This Week in History – Week of Dec. 6th
A large number of unoccupied lots in the outpart of the village, formerly owned by Ellice and more recently by R. R. Ward, were sold at auction. A greater part of the property around the village is now owned by resident citizens. Building in the past year has surpassed that of prior years.
Central New York Telephone Company’s new handsome and commodious building on South Second Street is ready for use. There are 12 operators’ positions and capacity for 2,500 phones. The cost for the site, building, and apparatus was $34,500.
Impressive services were held by the Knights Templar at the Little Falls Baptist church for General Zenas C. Priest, long active in local, state, and national affairs. Attending were President Chauncey Depew of the N.Y.C. & H.R. Railroad, Cornelius Vanderbilt, and many other dignitaries who were greeted by several hundred mourners at the passenger depot.
WW II era – Little Falls citizens reacted with horror as reports came in concerning the Japanese attack on Pearl Harbor and the beginning of World War II. Local residents were slowly receiving word about the fate of their relatives in Hawaii.
The notorious “Pastime Club” in Little Falls was shut down following the conviction of its promoters for the use of nefarious implements in their gambling den. It seems that a clever magnetic device was being used at the dice table to fleece the young men who frequented the place. Police are raiding other such “clubs” throughout the city.
Do not forget the high school congress debate tonight at the Quackenbush Hall. The question is the Transvaal question. The proceeds are for the high school decoration fund.
The Ladies Aid Society of the Methodist Episcopal Church of this village will hold a fair for the sale of useful and fancy articles at the Benton House.
The Catholic bell now rings every morning at half past six, at noon and at 6:30 in the evening. It is a much pleasanter way of announcing the time than by the screams of the mill whistles every one of which is blown at a different time.
For the past several weeks, Professor Sugarman, a practicing eye specialist in Little Falls, has been amazing local residents by taking daily plunges in the icy Mohawk River. He is a firm believer and advocate of the curative powers of cold water. The colder the atmosphere the more he seems to enjoy the bath.
Henry Hondorf, of Jersey City, foreman of the structural iron workers building the new City Hall, died as a result of a fall from the top of the structure.
Artist Stephen “Pitt” Nicholas has created a 34- foot mural on the west side of the 1855 stone building housing the Little Falls Antique Center. Nicholas’ piece relates the river and time to the historical area.
The officers chosen for the coming year for the Young People’s Christian Association include: D. H. Burrell (President), Titus Sheard and T. M. Chapman (Vice Presidents), R. S. Whitman (Treasurer), Warren Griswold ( Secretary), and M. H. Smith (Librarian.)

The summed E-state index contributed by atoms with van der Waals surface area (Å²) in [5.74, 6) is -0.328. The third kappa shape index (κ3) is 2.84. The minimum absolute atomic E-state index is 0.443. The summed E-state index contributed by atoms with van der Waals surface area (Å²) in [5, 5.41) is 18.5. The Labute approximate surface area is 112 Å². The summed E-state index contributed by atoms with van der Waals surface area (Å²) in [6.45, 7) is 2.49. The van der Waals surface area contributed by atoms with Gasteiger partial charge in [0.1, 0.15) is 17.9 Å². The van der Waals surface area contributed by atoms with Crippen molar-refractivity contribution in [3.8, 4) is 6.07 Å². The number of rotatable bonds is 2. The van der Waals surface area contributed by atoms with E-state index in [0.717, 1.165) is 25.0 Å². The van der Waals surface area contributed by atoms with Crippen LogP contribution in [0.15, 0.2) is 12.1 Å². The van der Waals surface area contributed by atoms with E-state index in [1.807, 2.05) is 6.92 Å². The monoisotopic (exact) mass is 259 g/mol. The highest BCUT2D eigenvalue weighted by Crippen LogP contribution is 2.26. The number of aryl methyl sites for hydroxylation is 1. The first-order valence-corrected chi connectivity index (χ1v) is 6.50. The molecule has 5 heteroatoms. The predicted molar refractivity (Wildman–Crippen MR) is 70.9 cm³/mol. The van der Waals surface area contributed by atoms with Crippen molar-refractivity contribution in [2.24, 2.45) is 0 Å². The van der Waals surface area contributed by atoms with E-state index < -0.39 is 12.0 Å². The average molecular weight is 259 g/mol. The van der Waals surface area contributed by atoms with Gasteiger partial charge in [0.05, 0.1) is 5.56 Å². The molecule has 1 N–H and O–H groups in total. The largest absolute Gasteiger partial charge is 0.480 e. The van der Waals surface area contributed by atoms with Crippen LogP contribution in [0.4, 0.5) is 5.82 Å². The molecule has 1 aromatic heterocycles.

Jacob Brown has a force of twenty-six men engaged in quarrying stone in the J.H. Smith quarry on Burwell Street. He expects to have 40 quarrymen at work, and twenty teams drawing the stone, which are to be used in the canal enlargement.
The Utica Gas & Electric Company is building a new power house on West Mill Street at the foot of 5th Street. An injunction has been granted to prohibit the company from getting water to turn the three turbine wheels. The company expects to surmount the legal barrier and obtain the water rights.
The local Americanization program was discussed at a meeting of the Exchange Club. It was reported that there were 3,538 foreign born persons residing in Little Falls – 879 Poles, 605 Italians, 541 Bohemians, 279 Slovaks, 205 Germans, and 108 Russians (probably Ukrainians.)
”Old Joe” Vosburg will be on hand to welcome old friends and the community to his bowling saloon under the Rockton House. The alleys are in first grade order, and his chief cook, David Jones Esq. is there too.
Electric arc lights had been used at night to build/ blast the West Shore Railroad through Little Falls. On this date, the New York Central Railroad secured a 99-year lease of the West Shore.
Abbey Kelly, Abolitionist and Quaker, is at the Washington Hall today and tomorrow.
Little Falls continued to hold the foremost place as a cheese market. During the year 15,181,500 pounds of factory cheese was sold here at an average price of 0.108933 cents per pound. The value was $1,653,184.17. This is solid money paid to our dairymen creating a great degree of prosperity. In addition a large quantity of dairy cheese was sold.
WW II era – About 500 Little Falls area young men gathered at the American Legion to sign up for work in some branch of service in the local defense program. They expressed willingness to “anything, anytime.” A hundred men at Hansen’s also volunteered.
This Week in History” is brought to you by the Little Falls Historical Society. Please Visit the Little Falls Historical Society Website and please consider supporting the Museum by becoming a Member. Download the membership form here!